Twenty years on from the GMC review, medical ethics is a compulsory part of the undergraduate medical curriculum, providing medical students and junior doctors with the core skills for ethical discussion and analysis. It forms one of the competency domains in the Foundation Years curriculum and is becoming an increasingly common feature in speciality exit examinations.
However, the anticipated benefits for healthcare practice have been slower to materialise. Ethical issues are rarely discussed in everyday clinical practice, and the competency domains are easily relegated to a tick box exercise. Whilst there have been many successes in healthcare, public scrutiny and criticism seem greater than ever in the face of recent healthcare scandals.
The Mid Staffordshire Inquiry7 exposed shocking failures in healthcare watched over by health professionals with signed off competencies in medical ethics and law. These concerns eventually came to light because of the concerted efforts of families of patients of the Mid Staffordshire NHS Trust rather than concerns raised within the organisation itself. The recently published Keogh Report8 has shown that failings in healthcare were not limited to Mid Staffordshire, and the Francis Report identified a need for a transformation in culture and leadership across the whole NHS.
All this has happened at a time when the quality of care is subject to more inspection and regulation than ever before and doctors have unprecedented access to guidance on ethical practice. In response to the Francis Report, the King's Fund has produced a paper addressing leadership at all levels of the NHS. In this it draws a distinction between regulated trust and real trust, arguing that regulated trust is ‘secured through intrusive inspection and box ticking … [and] risks substituting technical rules for moral principles’.9 In contrast, real trust depends on individuals being able to decide and take the right course of action.
This echoes the distinction made in the 1987 Pond Report between two different ideas about the teaching of medical ethics. The first was teaching people what they ought to do, and the second was teaching the analysis of why they ought (or ought not) do certain things. It is the latter approach—the why rather than the what—that has always been the focus of the LMG and the IME.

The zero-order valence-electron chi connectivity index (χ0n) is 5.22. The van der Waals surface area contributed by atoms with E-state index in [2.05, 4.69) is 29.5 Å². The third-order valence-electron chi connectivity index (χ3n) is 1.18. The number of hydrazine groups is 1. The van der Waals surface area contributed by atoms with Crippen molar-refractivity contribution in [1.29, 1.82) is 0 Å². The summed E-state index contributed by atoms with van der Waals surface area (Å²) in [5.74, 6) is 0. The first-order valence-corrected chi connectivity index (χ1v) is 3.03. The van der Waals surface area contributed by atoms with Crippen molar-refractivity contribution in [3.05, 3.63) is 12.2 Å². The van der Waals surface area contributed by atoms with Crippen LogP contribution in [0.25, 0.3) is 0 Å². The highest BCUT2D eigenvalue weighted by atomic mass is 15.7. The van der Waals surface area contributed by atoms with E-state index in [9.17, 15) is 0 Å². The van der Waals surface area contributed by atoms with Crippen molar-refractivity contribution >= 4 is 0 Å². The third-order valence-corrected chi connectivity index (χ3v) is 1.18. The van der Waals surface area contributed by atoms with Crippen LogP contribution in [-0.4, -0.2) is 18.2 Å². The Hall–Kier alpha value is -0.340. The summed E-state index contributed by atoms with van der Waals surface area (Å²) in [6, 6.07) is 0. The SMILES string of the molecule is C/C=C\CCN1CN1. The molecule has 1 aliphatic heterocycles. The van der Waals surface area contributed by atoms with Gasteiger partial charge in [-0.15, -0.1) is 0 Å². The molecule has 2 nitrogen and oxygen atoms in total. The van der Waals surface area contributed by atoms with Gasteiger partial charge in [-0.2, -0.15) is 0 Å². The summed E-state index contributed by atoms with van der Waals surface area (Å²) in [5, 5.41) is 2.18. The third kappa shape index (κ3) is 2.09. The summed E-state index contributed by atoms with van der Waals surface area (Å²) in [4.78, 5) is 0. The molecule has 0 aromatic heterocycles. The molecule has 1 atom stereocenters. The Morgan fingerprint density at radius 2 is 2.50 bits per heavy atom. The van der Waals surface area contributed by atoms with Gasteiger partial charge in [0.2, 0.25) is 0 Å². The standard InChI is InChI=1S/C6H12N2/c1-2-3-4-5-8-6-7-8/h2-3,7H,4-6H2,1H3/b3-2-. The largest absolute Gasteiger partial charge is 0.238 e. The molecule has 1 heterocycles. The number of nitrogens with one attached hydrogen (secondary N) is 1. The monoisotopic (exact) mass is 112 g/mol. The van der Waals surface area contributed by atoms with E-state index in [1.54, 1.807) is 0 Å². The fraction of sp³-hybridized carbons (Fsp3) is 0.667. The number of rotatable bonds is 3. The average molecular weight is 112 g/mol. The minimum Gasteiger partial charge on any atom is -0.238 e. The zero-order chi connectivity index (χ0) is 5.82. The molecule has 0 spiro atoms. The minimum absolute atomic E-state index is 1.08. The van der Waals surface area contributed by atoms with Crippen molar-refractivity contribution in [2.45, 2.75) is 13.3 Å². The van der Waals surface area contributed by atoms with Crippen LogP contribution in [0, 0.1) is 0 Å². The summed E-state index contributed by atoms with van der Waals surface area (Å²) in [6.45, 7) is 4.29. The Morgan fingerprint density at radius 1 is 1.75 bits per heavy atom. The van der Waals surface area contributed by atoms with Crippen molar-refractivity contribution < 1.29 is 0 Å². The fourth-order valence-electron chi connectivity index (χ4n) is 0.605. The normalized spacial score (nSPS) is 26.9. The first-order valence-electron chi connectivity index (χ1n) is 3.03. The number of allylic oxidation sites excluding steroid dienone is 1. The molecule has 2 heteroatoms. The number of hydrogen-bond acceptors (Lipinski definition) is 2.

Ethical practice requires that individuals have the ability, freedom and confidence to question the status quo and accepted norms. One of the problems identified at Mid Staffordshire was that doctors looked the other way and that health professionals and managers accepted poor practice as the inevitable norm. Seen from another perspective, staff stopped questioning what constituted acceptable patient care. Medical ethics teaching can provide the core skills to question and reason. However, the confidence to question and explore these questions comes with practice. Central to the LMG ethos was the focus on creating communities that nurtured open interdisciplinary non-partisan ethical dialogue. The IME retains this ethos with its core object ‘to advance for the benefit of the public the education of medical practitioners and medical students in the UK in the impartial understanding and practice of medical ethics and law and in the integration of these disciplines into clinical practice’.10
In his report, Bruce Keogh says of junior doctors that ‘They are capable of providing valuable insights, but too many are not being valued or listened to’.8 ‘Their constant interaction with patients and their natural innovative tendencies means they are likely to be the best champions for patients…’.8 The LMG model was remarkable in that, in spite of the strongly hierarchical nature of medicine, it trusted students rather than senior doctors to identify and articulate the important questions raised by medical practice. A review of the topics covered by medical groups across the country clearly shows that this trust and confidence in the insight of students was well placed.2 The ‘natural innovative tendencies’ of junior doctors were seen in the founding of the IME by recently graduated doctors and the subsequent launch of the Journal of Medical Ethics. The King's Fund has argued that modern leadership needs to be ‘shared, distributed and adaptive’. Ahead of its time, the LMG model arguably nurtured the modern leadership style that we aspire to today. The achievements of the LMG form part of 20th century medical history and remain relevant today as the NHS is challenged with cultural transformation.
Once medical ethics was incorporated into the curriculum, leadership moved to the educators, and the IME has organised a series of successful conferences for those who teach medical ethics and law. There has recently been greater emphasis on encouraging student attendance; their enthusiasm is enabling the IME to rediscover the LMG ethos and to put students and junior doctors at the centre.
The core aim of the IME since its inception has been to raise ethical standards in clinical practice, not by prescribing those standards, but by promoting dialogue, teaching and research in medical ethics. A key motivator for the IME becoming a membership organisation is the recognition that a large and thriving community is needed for ethical dialogue to flourish and bring about change in clinical practice. This community needs to be engaged with, but independent of, healthcare and academic institutions and policy makers.
By becoming a membership organisation, the IME hopes to create and support a network of clinicians, students and academics who share its core values and in so doing engage with a much wider audience. The IME's vision is for a locally led organisation in which regional communities determine their priorities for medical ethics, supported centrally through grants, bursaries, representation and advocacy. With an ever changing healthcare landscape, a membership will ensure that the IME's agenda continues to remain relevant and effective. With a focus on students and junior doctors, the IME can harness their ‘natural innovative tendencies’ to build a robust medical ethics community to face the challenges of 21st century healthcare.
Competing interests None.
Provenance and peer review Commissioned; internally peer reviewed.